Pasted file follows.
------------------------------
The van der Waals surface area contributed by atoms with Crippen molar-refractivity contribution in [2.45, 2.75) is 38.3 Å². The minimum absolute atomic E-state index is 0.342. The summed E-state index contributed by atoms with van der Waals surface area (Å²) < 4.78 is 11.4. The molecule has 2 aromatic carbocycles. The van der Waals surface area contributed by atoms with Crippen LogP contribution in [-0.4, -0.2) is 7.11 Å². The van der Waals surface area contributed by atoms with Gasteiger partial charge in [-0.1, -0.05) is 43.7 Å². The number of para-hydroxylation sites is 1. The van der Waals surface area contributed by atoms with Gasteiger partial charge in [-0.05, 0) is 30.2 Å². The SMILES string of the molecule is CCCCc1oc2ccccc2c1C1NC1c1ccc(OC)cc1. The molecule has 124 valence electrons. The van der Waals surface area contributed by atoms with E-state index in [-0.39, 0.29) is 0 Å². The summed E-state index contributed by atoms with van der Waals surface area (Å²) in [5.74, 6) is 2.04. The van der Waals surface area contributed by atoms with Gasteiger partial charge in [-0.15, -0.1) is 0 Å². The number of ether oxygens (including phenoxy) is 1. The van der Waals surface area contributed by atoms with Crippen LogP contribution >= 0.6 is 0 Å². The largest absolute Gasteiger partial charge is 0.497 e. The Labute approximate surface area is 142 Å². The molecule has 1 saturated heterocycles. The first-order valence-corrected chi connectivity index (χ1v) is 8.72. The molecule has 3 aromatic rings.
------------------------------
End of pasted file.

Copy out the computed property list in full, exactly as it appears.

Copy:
The van der Waals surface area contributed by atoms with Crippen molar-refractivity contribution in [2.45, 2.75) is 38.3 Å². The minimum absolute atomic E-state index is 0.342. The summed E-state index contributed by atoms with van der Waals surface area (Å²) < 4.78 is 11.4. The molecule has 2 aromatic carbocycles. The van der Waals surface area contributed by atoms with Crippen LogP contribution in [-0.4, -0.2) is 7.11 Å². The van der Waals surface area contributed by atoms with Gasteiger partial charge in [-0.1, -0.05) is 43.7 Å². The number of para-hydroxylation sites is 1. The van der Waals surface area contributed by atoms with Gasteiger partial charge in [-0.05, 0) is 30.2 Å². The SMILES string of the molecule is CCCCc1oc2ccccc2c1C1NC1c1ccc(OC)cc1. The molecule has 124 valence electrons. The van der Waals surface area contributed by atoms with E-state index in [-0.39, 0.29) is 0 Å². The summed E-state index contributed by atoms with van der Waals surface area (Å²) in [5.74, 6) is 2.04. The van der Waals surface area contributed by atoms with Gasteiger partial charge in [-0.15, -0.1) is 0 Å². The number of ether oxygens (including phenoxy) is 1. The van der Waals surface area contributed by atoms with Crippen LogP contribution >= 0.6 is 0 Å². The largest absolute Gasteiger partial charge is 0.497 e. The Labute approximate surface area is 142 Å². The molecule has 1 saturated heterocycles. The first-order valence-corrected chi connectivity index (χ1v) is 8.72. The molecule has 3 aromatic rings.